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    If you're an Australian teacher then you should definitely have this page in your Bookmarks/Favorites. As they say: "Through its Copyright Advisory Group, the Australian Ministerial Council on Education, Employment, Training and Youth Affairs (MCEETYA) has published a Creative Commons information pack online, a bundle of eight documents that distills the basics of CC licensing and the philosophy behind it. This pack is a great Education for educators and students, and we encourage you to use it in your schools by adapting it however you like. The info pack includes concise and concrete answers to simple questions, like: What is Creative Commons? How to Find Creative Commons Licensed Material How to Attribute Creative Commons Licensed Material and more. Find all documents at their Smartcopying website, "The Official Guide to Copyright Issues for Australian Schools and TAFE." All of them are licensed CC BY, the most effective and open license for open Educational Educations."
Nigel Coutts

Educational Disadvantage - Socio-economic Status and Education Pt 2 - The Learner's Way - 0 views

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    An unavoidable element of the discourse around educational disadvantage or equality is how we define and assess equality. One definition will see this as being in equality of access to education, funding for education and/or educations. Such an approach has largely been seen in government funding models however subtle variations on this theme have resulted in significant differences in resulting policies.
John Pearce

Critical Thinking | TechNyou - 3 views

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    Critical thinking is a difficult concept to define in clear, objective terms. This can make it a challenging objective for teachers to implement and assess. The aim of this resource is to provide teachers with some tools to help clarify and communicate what critical thinking is and how it might be implemented as a teaching method.  This resource includes materials that can help teachers to engage their classes in critical thinking. The materials have been written with year 9 and year 10 students in mind, yet can easily be differentiated for students in years 8 and 11. The critical thinking introduction addresses what critical thinking is, where is applies in the curriculum and how to teach it. The teachers guide provides an overview of this resource in relation to the accompanying PowerPoint presentation.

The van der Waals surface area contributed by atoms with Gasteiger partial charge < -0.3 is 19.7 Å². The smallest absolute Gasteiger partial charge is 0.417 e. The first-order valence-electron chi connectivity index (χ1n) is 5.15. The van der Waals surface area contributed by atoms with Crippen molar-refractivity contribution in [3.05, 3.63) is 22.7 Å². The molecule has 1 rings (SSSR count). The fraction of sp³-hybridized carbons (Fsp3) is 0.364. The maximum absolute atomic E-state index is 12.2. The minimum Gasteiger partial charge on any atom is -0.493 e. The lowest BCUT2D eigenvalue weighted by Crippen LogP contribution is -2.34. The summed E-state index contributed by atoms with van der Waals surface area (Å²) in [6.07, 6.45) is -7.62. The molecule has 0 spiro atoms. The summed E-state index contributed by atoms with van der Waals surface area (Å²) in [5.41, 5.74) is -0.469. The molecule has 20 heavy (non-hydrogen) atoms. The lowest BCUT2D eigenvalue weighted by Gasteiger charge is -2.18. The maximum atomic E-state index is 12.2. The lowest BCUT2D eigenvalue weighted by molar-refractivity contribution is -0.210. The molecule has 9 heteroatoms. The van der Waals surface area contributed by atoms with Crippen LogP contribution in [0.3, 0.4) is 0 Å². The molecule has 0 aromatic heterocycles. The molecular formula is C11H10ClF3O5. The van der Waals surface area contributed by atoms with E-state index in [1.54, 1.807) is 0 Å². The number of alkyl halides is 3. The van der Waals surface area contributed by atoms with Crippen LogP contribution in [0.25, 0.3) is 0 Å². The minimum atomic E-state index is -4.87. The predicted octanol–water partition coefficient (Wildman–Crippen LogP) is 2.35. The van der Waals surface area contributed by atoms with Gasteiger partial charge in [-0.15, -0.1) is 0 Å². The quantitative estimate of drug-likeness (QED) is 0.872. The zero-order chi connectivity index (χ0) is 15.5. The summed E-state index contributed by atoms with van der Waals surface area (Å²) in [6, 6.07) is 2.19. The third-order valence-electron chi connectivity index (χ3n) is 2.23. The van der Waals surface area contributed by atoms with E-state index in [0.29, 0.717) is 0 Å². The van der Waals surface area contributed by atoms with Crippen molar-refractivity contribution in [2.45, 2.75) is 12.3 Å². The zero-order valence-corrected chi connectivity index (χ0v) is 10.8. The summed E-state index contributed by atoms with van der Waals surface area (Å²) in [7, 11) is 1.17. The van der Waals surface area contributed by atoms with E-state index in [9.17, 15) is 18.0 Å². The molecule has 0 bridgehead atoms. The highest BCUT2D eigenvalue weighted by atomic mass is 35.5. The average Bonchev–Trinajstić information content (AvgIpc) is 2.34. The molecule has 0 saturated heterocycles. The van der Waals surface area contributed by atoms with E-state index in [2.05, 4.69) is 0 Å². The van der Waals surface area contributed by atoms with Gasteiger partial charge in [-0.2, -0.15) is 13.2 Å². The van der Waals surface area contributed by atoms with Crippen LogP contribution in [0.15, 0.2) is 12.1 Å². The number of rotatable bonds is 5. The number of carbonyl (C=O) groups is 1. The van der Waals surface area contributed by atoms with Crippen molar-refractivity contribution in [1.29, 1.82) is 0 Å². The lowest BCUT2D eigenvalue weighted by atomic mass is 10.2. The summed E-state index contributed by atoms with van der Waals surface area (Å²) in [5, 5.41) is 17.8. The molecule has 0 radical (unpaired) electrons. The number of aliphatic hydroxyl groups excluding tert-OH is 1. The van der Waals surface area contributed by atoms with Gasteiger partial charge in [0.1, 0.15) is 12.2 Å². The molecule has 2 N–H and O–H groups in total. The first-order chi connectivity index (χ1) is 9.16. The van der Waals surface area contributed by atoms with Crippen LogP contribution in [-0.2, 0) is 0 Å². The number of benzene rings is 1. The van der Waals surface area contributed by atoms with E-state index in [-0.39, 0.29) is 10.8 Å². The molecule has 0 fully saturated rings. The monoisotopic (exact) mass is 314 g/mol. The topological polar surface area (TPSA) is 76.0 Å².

Tony Searl

In Defense of Public School Teachers in a Time of Crisis - Henry Giroux | Paulo Freire, Critical Pedagogy, Urban Education, Media Literacy, Indigenous Knowledges, Social Justice, Academic Community - 2 views

  • Yet, teachers are being deskilled, unceremoniously removed from the process of school governance, largely reduced to technicians or subordinated to the authority of security guards. Underlying these transformations are a number of forces eager to privatize schools, substitute vocational training for education and reduce teaching and learning to reductive modes of testing and evaluation.
  • Teachers are no longer asked to think critically and be creative in the classroom.
  • Put bluntly, knowledge that can't be measured is viewed as irrelevant, and teachers who refuse to implement a standardized curriculum and evaluate young people through objective measures of assessments are judged as incompetent or disrespectful